I can’t handle visiting the zoo.
This may shock anyone whose been to my house and visited my own personal menagerie first hand, because it is completely obvious that my affection for animals often times rivals the affections I feel for people. Don’t believe me? I currently have living under my roof three cats, a dog, a leopard gecko, a rex rabbit, and a hedgehog. The number is only so low because we have recently taken a hiatus from fostering other animals for a local shelter in order to lessen the burden momentarily. Well, and Joey the Mean Hamster died shortly before Alex was born (no one was sad).
Before your mental picture of me turns into a person who happily has a revolving collection of fluffy kitten sweatshirts and drives a car with bumper stickers that read: The More People I Meet, The More I Love My Cat/Dog/Hedgehog/Rabbit, let me swear on all that is holy that aside from the ridiculous sweatshirt that my mother bought me several years ago that had a cat laying atop a pile of books and had the caption: “Books, Cats, Life is Good” (which was promptly donated to the Salvation Army, where I’m sure that it got a nice home with an old dotty woman who has doilies and knicknacks and a scrapbook devoted to her cats.), I haven’t worn a puffy kitten sweatshirt since the third grade (shut up. I also wore a banana clip AND french rolled my jeans. SO DID YOU!)
Needless to say (aside from my awesomely-awesome run-on sentence), I adore animals, and always have. The only reason that we don’t currently own a donkey or a goat is because we live in the city (well, and my husband might have me committed, even AFTER I assured him that the goat would function as a lawnmower), and it’s illegal here.
Maybe it’s the bleeding-heart part of me that cannot stand to see the animals confined to such small cages being pelted by rocks and hard candies by ignorant children, and knowing that this is the best it’s going to get for these poor creatures. It could be because it looks so damn boring sitting around their pens day in and day out no breaks except for eating and sleeping and crapping.
But I imagine that it’s something else entirely.
When I was about four or five, my family took a trip down to St. Louis to visit my aunt who teaches at the university down in that area. As part of the touristy stuff that we did (which did NOT include a trip to East St. Louis, I’m sad to say), we took an outing to the St. Louis Zoo. They have an amazing monkey house (no, literally here), and it was there where the adults began to jabber-jaw with each other, leaving me to sit down and drink a juice box in front of the floor-to-ceiling windows and wonder why on earth adults were so damn boring.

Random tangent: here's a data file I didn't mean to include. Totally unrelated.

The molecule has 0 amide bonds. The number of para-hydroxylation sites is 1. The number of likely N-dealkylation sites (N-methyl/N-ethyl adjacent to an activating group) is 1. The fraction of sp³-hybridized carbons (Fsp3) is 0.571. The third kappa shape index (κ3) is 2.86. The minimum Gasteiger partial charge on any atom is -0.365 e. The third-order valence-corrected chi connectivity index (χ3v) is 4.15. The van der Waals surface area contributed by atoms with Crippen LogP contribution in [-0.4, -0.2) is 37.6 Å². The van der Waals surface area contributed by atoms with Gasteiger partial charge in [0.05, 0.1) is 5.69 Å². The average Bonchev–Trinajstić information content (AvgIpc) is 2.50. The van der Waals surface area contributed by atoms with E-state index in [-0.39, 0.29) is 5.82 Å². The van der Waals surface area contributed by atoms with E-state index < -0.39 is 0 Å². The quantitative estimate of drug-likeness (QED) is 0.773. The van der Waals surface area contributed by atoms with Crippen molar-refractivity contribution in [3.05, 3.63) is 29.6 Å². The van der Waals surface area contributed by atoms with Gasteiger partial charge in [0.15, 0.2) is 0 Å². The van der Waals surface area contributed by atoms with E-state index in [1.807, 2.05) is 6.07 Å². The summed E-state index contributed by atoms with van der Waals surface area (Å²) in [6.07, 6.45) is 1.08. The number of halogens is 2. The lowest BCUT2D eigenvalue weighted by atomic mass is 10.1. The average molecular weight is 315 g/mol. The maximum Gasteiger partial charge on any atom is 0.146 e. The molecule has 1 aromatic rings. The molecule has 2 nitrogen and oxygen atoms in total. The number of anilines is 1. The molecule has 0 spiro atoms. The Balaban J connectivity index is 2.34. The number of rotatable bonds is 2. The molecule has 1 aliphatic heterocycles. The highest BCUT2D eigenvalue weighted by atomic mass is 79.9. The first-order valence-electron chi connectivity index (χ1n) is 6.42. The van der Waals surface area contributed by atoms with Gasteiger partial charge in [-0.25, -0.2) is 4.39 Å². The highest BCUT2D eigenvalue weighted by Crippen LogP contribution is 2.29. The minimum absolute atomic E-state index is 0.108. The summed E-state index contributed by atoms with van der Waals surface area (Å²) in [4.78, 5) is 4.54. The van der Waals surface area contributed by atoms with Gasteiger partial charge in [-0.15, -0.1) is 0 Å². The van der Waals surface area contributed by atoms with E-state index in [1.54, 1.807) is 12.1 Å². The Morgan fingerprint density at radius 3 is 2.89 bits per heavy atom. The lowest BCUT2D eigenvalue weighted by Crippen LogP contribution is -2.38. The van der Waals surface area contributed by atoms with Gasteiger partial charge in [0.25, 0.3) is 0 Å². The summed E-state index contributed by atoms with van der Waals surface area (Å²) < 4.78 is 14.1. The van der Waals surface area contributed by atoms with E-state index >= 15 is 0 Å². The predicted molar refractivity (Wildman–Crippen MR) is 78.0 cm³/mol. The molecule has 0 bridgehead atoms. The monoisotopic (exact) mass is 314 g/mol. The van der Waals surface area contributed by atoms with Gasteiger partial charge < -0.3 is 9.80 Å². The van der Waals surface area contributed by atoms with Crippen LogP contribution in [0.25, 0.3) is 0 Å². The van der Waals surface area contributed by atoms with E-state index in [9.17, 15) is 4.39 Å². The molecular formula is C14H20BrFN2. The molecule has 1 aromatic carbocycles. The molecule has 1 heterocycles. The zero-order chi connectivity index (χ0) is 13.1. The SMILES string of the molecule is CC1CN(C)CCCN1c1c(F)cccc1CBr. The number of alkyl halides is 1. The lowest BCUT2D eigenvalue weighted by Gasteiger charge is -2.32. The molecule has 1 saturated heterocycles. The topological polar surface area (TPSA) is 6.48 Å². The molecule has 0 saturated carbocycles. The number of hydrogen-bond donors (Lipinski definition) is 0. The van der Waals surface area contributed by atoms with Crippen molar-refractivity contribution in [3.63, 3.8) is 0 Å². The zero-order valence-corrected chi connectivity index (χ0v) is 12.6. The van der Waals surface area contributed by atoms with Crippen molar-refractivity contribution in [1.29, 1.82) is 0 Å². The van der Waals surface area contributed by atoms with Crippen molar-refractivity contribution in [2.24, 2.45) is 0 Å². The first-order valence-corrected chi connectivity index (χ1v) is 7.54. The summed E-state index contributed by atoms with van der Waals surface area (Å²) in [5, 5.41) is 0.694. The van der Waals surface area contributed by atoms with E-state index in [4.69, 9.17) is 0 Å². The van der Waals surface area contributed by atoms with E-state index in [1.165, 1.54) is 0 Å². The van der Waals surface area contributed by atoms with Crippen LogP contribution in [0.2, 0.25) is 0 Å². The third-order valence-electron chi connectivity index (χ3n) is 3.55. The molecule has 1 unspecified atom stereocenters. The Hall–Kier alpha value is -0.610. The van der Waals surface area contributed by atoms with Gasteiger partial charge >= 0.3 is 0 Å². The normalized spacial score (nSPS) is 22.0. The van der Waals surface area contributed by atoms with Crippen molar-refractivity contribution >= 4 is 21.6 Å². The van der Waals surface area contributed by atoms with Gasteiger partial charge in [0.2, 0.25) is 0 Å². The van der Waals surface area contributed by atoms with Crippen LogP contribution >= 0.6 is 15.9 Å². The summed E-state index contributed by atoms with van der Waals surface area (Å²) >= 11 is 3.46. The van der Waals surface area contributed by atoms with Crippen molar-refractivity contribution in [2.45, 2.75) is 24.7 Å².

After a minute or two, I realized that although most of the primates were ignoring the slack-jawed pointing tourists, a small one, likely a child, had discovered me. She made her way over to me and sat down on the other side of the glass and began to gesture to me. I tried to give her a tug off the old juice box, but the glass blocked my way.
It was then when she (I am arbitrarily using “she” as my pronoun. I have no idea what the gender of my newfound friend was, and I was too young to do a penis check) and I began to play together. She’d stand up and jump up and down and when I did the same through the glass, she would clap her hands in delight. Because I was a child, I have no way of knowing how long she and I played together as it felt like forever, pantomiming each others’ movements, running back and forth along the glass. I already had it all planned out in my head, her name was Smurfette JUST LIKE MINE and she would come home and live with me, and sleep in my bed.
The adults watched in amazement, finally remembering that there was a child in their presence until they eventually had to pull me away from my new friend (as I was a late in life baby in our already teeny (even extended) family, there were never any other children for me to play with. Ever.). My dreams of having an ape for a sister were abruptly halted as the adults informed me that no matter what, I would not be able to take her with me. We tried to hug goodbye from either side of the glass, and she looked just as sad as I felt.
To say that I was devestated would be a grave disservice to my feelings, as I can never recall being quite so heartbroken again in my life. I wept on and off for the next couple of weeks, missing my new friend and saddened that she and I would never get to play together again, because she was in there and I was out here.
The zoo hasn’t been the same since, no matter what light I try to spin it in: the animals are happy and fed. They have no predators here, so they’re safe. The zoo is propigating the furthering of their species, who might have died out otherwise. I just can’t fool myself about it.